UPDATE: Hi-Pass enabled bank cards

When I originally wrote this, I forgot to mention that some bank-issued credit cards that have a built-in transportation card function can also be used as Hi-Pass payment methods. These can of course be used to pay tolls manually by "beeping" at the standard toll gate, but I have not tried using one inside of a car-mounted Hi-Pass terminal. If I had to guess, I would assume they might actually work, since most standard Hi-Pass cards can be pulled out of their in-car reader and tapped manually on transportation (including toll, bus, taxi, etc) readers. Maybe I should try this myself at some point.

Recharging your Hi-Pass card 
(and dealing with unpaid tolls, etc.)


As I said above, you can recharge a pre-paid Hi-Pass card (or add funds to any type of card) at a variety of locations, including the website itself. 

Here is an officially provided list of convenience stores that allow top-up of cards, and the methods for doing it:

Translated list of convenience stores where you can top-up funds on your Hi-Pass card

You can also drop by the Highway Agency's offices usually located just after a toll gate. They look like this:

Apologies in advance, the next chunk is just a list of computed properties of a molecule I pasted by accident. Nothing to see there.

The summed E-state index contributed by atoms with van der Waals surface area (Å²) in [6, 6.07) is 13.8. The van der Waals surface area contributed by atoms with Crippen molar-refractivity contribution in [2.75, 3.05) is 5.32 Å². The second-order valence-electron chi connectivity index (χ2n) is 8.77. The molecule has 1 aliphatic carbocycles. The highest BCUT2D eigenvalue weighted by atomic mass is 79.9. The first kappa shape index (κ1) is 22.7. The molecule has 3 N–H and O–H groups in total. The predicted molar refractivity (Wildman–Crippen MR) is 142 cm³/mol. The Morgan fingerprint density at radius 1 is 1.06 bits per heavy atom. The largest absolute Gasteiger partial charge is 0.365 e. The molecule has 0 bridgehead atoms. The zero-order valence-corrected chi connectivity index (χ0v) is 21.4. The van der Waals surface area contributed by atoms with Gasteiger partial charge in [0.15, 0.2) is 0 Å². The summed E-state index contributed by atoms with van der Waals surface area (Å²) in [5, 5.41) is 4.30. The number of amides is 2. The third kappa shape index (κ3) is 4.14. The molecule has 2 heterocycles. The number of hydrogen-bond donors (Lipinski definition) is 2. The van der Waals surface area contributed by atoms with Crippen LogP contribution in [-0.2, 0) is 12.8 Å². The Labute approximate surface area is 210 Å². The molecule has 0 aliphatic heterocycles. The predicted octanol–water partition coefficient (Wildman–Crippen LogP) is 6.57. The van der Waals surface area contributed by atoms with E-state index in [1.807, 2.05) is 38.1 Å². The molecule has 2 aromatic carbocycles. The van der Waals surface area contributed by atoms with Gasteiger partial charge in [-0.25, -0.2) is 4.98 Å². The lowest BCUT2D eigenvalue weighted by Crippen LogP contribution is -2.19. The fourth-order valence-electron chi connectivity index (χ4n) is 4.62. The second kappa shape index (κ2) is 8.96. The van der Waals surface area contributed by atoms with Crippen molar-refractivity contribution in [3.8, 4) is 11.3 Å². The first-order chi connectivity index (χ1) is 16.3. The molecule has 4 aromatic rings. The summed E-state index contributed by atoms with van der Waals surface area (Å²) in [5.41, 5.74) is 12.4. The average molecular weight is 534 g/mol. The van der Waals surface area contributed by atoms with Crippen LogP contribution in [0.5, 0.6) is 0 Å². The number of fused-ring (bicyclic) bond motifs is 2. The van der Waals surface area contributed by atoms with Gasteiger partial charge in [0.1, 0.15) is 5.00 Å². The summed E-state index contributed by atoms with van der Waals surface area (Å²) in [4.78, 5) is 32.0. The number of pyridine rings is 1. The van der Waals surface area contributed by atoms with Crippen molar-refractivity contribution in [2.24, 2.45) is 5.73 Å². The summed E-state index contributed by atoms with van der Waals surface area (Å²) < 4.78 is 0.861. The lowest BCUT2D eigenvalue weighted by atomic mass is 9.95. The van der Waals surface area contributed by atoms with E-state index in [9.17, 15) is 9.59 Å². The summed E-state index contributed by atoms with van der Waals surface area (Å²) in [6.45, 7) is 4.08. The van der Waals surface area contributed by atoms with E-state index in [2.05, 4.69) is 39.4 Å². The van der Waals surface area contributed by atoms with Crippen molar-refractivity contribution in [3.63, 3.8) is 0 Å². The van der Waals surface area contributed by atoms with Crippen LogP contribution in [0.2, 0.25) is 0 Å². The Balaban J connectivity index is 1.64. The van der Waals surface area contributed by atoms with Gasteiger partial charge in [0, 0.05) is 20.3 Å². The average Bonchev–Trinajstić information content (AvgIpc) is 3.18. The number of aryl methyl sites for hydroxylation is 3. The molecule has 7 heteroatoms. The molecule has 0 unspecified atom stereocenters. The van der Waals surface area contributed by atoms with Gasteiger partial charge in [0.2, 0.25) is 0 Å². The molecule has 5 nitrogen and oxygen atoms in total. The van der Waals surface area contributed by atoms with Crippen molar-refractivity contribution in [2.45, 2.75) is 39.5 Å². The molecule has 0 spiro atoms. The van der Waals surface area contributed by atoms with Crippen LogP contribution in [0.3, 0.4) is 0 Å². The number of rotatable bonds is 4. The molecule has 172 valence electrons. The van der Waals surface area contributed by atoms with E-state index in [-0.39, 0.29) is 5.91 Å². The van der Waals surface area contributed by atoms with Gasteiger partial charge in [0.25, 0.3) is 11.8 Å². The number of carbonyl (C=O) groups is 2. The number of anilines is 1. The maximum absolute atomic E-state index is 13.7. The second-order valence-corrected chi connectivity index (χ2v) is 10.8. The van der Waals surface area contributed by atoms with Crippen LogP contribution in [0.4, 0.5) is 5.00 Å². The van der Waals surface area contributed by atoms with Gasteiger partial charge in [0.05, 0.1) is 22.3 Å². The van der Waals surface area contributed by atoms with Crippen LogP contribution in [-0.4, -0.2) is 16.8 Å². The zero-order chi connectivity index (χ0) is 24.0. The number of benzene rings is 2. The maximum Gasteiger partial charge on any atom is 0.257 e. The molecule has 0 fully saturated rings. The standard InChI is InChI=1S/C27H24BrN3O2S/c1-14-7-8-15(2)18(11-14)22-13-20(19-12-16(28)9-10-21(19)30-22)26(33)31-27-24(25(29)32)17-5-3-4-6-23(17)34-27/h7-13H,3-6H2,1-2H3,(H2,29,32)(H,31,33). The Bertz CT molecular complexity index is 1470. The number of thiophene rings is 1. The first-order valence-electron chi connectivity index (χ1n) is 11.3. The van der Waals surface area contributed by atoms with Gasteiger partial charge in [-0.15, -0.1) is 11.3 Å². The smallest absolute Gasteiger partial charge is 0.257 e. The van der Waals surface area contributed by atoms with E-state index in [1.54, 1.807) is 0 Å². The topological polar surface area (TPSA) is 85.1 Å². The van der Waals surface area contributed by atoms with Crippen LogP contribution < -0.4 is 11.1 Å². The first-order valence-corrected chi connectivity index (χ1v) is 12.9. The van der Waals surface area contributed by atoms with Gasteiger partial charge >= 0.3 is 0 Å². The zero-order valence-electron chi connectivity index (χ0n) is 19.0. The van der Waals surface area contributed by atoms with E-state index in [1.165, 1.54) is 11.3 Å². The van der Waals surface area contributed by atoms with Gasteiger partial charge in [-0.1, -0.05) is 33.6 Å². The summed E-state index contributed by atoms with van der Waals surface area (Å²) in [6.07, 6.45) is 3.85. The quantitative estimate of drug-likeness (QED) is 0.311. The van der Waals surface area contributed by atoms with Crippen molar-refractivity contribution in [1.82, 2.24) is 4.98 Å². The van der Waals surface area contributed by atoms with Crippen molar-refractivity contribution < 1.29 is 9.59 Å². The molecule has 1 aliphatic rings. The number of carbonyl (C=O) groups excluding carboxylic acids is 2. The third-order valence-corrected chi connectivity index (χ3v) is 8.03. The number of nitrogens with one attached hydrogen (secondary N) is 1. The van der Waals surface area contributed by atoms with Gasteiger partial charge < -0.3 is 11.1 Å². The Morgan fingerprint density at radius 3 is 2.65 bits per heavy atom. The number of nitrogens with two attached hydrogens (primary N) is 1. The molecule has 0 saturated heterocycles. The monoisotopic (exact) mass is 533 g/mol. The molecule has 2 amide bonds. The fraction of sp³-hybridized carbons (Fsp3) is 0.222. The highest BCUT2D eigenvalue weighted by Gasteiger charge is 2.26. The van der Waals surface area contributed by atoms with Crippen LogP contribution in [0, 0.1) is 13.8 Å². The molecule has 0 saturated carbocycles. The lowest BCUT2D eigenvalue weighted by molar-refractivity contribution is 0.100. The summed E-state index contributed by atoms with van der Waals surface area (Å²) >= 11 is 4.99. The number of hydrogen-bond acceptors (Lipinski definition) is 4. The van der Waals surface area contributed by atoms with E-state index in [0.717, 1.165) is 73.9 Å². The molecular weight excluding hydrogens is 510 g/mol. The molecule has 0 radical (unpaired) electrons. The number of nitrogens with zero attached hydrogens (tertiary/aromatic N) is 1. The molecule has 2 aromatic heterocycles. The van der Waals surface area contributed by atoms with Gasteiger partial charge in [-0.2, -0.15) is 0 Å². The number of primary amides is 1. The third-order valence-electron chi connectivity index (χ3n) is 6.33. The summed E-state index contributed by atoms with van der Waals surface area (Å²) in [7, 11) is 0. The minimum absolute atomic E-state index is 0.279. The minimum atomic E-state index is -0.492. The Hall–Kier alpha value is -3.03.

Manned Hi-Pass Center outside a tollgate area. Image: oneclock

Unmanned Hi-Pass highway center outside Gimpo

Here you can top-up your payment cards, pay unpaid tolls, etc in-person if that's your thing. The manned and unmanned centers will both have special kiosks for topping up cards or paying unpaid tolls (with no penalty). That machine looks like this:

Unmanned kiosk for paying highway tolls at a tollbooth office just passed the toll gate

Kiosk for recharging Hi-Pass cards and paying unpaid tolls, found at a rest stop 휴게소

Screen of the kiosk. No English options but simple interface. The top 3 buttons are all related to the Hi-Pass card. The bottom Orange button is for viewing / paying unpaid tolls. 


There are also gift cards, special promotional cards, and cards available to select groups for select reasons, like special cards for the disabled or etc. 

You can use all these cards in two ways:
  • inside a Hi-Pass card-reader terminal mounted in your vehicle to speed through the blue Hi-Pass lanes, and/or
  • use them as a tap-and-go payment at the e-reader pads attached to the normal toll booths or drive-up kiosks


I'm going to walk through the registration of the "self-type auto-recharge card" (셀프형 자동충전카드) because that is what I bought because that is the most common. 


Sample Hi-Pass self-registration type card. Image: myoungeun